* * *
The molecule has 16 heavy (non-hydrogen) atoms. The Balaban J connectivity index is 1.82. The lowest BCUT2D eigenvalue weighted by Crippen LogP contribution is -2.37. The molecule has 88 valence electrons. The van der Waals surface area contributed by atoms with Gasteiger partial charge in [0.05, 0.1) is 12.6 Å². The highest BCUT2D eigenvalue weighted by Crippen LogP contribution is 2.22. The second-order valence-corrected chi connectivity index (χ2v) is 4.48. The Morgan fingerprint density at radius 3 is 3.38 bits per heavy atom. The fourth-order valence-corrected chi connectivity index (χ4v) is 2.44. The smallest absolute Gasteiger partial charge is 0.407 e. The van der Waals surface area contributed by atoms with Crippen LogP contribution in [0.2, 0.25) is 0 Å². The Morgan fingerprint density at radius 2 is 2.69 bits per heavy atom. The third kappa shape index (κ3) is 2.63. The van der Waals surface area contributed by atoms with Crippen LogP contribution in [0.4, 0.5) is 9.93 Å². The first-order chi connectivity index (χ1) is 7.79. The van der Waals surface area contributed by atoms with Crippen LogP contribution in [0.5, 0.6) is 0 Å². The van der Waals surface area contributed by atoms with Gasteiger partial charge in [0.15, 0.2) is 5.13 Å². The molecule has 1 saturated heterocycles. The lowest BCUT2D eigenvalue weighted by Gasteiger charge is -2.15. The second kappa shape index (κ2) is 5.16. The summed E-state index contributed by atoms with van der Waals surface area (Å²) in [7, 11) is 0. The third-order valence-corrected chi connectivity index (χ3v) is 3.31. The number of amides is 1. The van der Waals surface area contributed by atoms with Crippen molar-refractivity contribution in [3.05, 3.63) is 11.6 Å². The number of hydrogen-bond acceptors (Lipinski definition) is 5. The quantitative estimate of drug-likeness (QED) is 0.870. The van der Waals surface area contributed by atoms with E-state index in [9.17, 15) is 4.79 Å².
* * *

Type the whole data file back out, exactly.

The molecule has 16 heavy (non-hydrogen) atoms. The Balaban J connectivity index is 1.82. The lowest BCUT2D eigenvalue weighted by Crippen LogP contribution is -2.37. The molecule has 88 valence electrons. The van der Waals surface area contributed by atoms with Gasteiger partial charge in [0.05, 0.1) is 12.6 Å². The highest BCUT2D eigenvalue weighted by Crippen LogP contribution is 2.22. The second-order valence-corrected chi connectivity index (χ2v) is 4.48. The Morgan fingerprint density at radius 3 is 3.38 bits per heavy atom. The fourth-order valence-corrected chi connectivity index (χ4v) is 2.44. The smallest absolute Gasteiger partial charge is 0.407 e. The van der Waals surface area contributed by atoms with Crippen LogP contribution in [0.2, 0.25) is 0 Å². The Morgan fingerprint density at radius 2 is 2.69 bits per heavy atom. The third kappa shape index (κ3) is 2.63. The van der Waals surface area contributed by atoms with Crippen LogP contribution in [0.4, 0.5) is 9.93 Å². The first-order chi connectivity index (χ1) is 7.79. The van der Waals surface area contributed by atoms with Crippen LogP contribution in [0.5, 0.6) is 0 Å². The van der Waals surface area contributed by atoms with Gasteiger partial charge in [0.15, 0.2) is 5.13 Å². The molecule has 1 saturated heterocycles. The lowest BCUT2D eigenvalue weighted by Gasteiger charge is -2.15. The second kappa shape index (κ2) is 5.16. The summed E-state index contributed by atoms with van der Waals surface area (Å²) in [7, 11) is 0. The third-order valence-corrected chi connectivity index (χ3v) is 3.31. The number of amides is 1. The van der Waals surface area contributed by atoms with Crippen molar-refractivity contribution in [3.05, 3.63) is 11.6 Å². The number of hydrogen-bond acceptors (Lipinski definition) is 5. The quantitative estimate of drug-likeness (QED) is 0.870. The van der Waals surface area contributed by atoms with E-state index in [9.17, 15) is 4.79 Å².